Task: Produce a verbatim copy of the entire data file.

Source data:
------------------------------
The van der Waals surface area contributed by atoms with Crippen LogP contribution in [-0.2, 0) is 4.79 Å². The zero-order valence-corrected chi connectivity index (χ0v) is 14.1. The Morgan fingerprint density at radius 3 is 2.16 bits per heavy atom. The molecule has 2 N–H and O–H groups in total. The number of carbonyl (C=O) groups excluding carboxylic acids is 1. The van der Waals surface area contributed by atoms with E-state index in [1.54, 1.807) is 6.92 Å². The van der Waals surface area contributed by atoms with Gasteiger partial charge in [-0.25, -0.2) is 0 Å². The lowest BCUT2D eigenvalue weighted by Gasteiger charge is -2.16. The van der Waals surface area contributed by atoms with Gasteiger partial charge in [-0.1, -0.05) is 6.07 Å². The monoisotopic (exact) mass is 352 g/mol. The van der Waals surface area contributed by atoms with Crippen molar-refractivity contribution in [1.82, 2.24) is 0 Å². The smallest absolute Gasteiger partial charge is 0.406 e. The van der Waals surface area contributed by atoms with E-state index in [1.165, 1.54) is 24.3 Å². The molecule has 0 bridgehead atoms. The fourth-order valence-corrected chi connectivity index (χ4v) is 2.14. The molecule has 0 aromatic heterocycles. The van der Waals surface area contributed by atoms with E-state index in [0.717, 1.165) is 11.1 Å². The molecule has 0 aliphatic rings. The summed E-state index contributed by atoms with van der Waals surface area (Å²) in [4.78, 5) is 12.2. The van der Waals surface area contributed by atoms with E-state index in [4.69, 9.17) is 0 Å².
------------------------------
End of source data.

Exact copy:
The van der Waals surface area contributed by atoms with Crippen LogP contribution in [-0.2, 0) is 4.79 Å². The zero-order valence-corrected chi connectivity index (χ0v) is 14.1. The Morgan fingerprint density at radius 3 is 2.16 bits per heavy atom. The molecule has 2 N–H and O–H groups in total. The number of carbonyl (C=O) groups excluding carboxylic acids is 1. The van der Waals surface area contributed by atoms with E-state index in [1.54, 1.807) is 6.92 Å². The van der Waals surface area contributed by atoms with Gasteiger partial charge in [-0.25, -0.2) is 0 Å². The lowest BCUT2D eigenvalue weighted by Gasteiger charge is -2.16. The van der Waals surface area contributed by atoms with Gasteiger partial charge in [-0.1, -0.05) is 6.07 Å². The monoisotopic (exact) mass is 352 g/mol. The van der Waals surface area contributed by atoms with Crippen molar-refractivity contribution in [1.82, 2.24) is 0 Å². The smallest absolute Gasteiger partial charge is 0.406 e. The van der Waals surface area contributed by atoms with E-state index in [1.165, 1.54) is 24.3 Å². The molecule has 0 bridgehead atoms. The fourth-order valence-corrected chi connectivity index (χ4v) is 2.14. The molecule has 0 aromatic heterocycles. The van der Waals surface area contributed by atoms with E-state index in [0.717, 1.165) is 11.1 Å². The molecule has 0 aliphatic rings. The summed E-state index contributed by atoms with van der Waals surface area (Å²) in [4.78, 5) is 12.2. The van der Waals surface area contributed by atoms with E-state index in [4.69, 9.17) is 0 Å².